Composer Gabriela Lena Frank thinks of the climate crisis in terms of butterflies and worms.
“Growing up in Berkeley, I remember putting my hands in the dirt in the garden that we had and insects would come out,” Frank says in a Zoom call. “That's not just my imagination. Science says 60 percent of our insect life, and our bird population, is down. I remember going back and looking at old photo albums, my mom taking photos of me in the garden, and there were butterflies all around and it was just—it was different.”
Frank is an accomplished composer and educator in high demand. Her works have been performed by the Kronos Quartet and Yo-Yo Ma’s Silk Road Ensemble, and her festival appearances are booked years in advance—she has a waiting list that reaches into 2026.
Frank is best known for imaginative fusions of Peruvian sounds with Western instruments in pieces like Ritmos Anchinos and Leyendas: An Andean Walkabout, multicultural collisions that express her own mixed heritage. Even as she kept busy with regular trips to Peru for anthropological work and running her own music education non-profit, she couldn’t shake her memories of butterfly-filled gardens. She couldn’t ignore that the land around her farm-slash-academy outside of Boonville, in Mendocino County, was changing before her eyes.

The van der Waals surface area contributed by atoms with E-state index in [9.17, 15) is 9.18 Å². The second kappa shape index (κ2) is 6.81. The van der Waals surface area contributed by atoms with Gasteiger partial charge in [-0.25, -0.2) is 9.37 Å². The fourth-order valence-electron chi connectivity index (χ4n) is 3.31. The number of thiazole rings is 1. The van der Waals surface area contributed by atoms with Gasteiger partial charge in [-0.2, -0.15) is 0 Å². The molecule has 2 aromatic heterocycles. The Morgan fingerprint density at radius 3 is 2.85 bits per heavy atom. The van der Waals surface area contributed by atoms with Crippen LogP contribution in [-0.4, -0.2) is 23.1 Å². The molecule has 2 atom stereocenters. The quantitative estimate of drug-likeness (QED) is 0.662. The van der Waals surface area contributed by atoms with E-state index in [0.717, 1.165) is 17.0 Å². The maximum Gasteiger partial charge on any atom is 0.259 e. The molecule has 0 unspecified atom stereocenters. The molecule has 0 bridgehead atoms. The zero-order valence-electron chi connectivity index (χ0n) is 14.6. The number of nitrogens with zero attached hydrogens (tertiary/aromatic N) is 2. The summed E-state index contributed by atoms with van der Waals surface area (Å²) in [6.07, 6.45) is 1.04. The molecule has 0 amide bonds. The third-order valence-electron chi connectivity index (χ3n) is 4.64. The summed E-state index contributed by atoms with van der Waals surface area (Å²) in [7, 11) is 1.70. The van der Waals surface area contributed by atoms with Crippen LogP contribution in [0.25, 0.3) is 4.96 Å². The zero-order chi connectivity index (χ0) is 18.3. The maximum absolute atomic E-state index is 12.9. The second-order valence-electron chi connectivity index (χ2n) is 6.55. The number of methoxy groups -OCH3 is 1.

“I’m going to say 2018 is when I really woke up, when Paradise burned a couple hours from us, a county over,” says Frank. “I had musicians here at my academy, and we were literally breathing in its demise. It was just inescapable.”